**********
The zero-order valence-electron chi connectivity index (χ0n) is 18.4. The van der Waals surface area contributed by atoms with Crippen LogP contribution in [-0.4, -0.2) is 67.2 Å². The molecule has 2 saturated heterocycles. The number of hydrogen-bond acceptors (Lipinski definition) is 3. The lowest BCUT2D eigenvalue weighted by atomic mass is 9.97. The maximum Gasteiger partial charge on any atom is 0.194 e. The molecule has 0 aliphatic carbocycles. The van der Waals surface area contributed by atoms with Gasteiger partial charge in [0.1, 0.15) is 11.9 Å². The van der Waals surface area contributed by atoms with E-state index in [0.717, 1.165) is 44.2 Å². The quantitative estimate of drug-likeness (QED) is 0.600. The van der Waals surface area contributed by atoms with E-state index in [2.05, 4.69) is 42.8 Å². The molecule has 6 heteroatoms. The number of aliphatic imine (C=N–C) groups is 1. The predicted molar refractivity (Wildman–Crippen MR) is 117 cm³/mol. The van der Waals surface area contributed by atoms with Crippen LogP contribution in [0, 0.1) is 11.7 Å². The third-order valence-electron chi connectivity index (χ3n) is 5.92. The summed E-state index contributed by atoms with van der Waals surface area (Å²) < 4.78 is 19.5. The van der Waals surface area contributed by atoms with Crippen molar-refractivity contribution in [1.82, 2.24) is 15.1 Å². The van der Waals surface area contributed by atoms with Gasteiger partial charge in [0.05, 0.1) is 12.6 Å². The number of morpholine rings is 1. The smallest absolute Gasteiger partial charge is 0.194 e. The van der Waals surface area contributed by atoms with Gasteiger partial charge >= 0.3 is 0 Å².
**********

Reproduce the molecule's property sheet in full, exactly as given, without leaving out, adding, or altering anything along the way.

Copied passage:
The zero-order valence-electron chi connectivity index (χ0n) is 18.4. The van der Waals surface area contributed by atoms with Crippen LogP contribution in [-0.4, -0.2) is 67.2 Å². The molecule has 2 saturated heterocycles. The number of hydrogen-bond acceptors (Lipinski definition) is 3. The lowest BCUT2D eigenvalue weighted by atomic mass is 9.97. The maximum Gasteiger partial charge on any atom is 0.194 e. The molecule has 0 aliphatic carbocycles. The van der Waals surface area contributed by atoms with Gasteiger partial charge in [0.1, 0.15) is 11.9 Å². The van der Waals surface area contributed by atoms with E-state index in [0.717, 1.165) is 44.2 Å². The quantitative estimate of drug-likeness (QED) is 0.600. The van der Waals surface area contributed by atoms with E-state index in [2.05, 4.69) is 42.8 Å². The molecule has 6 heteroatoms. The number of aliphatic imine (C=N–C) groups is 1. The predicted molar refractivity (Wildman–Crippen MR) is 117 cm³/mol. The van der Waals surface area contributed by atoms with Crippen LogP contribution in [0, 0.1) is 11.7 Å². The third-order valence-electron chi connectivity index (χ3n) is 5.92. The summed E-state index contributed by atoms with van der Waals surface area (Å²) < 4.78 is 19.5. The van der Waals surface area contributed by atoms with Crippen molar-refractivity contribution in [1.82, 2.24) is 15.1 Å². The van der Waals surface area contributed by atoms with Gasteiger partial charge in [0.05, 0.1) is 12.6 Å². The number of morpholine rings is 1. The smallest absolute Gasteiger partial charge is 0.194 e. The van der Waals surface area contributed by atoms with Gasteiger partial charge >= 0.3 is 0 Å².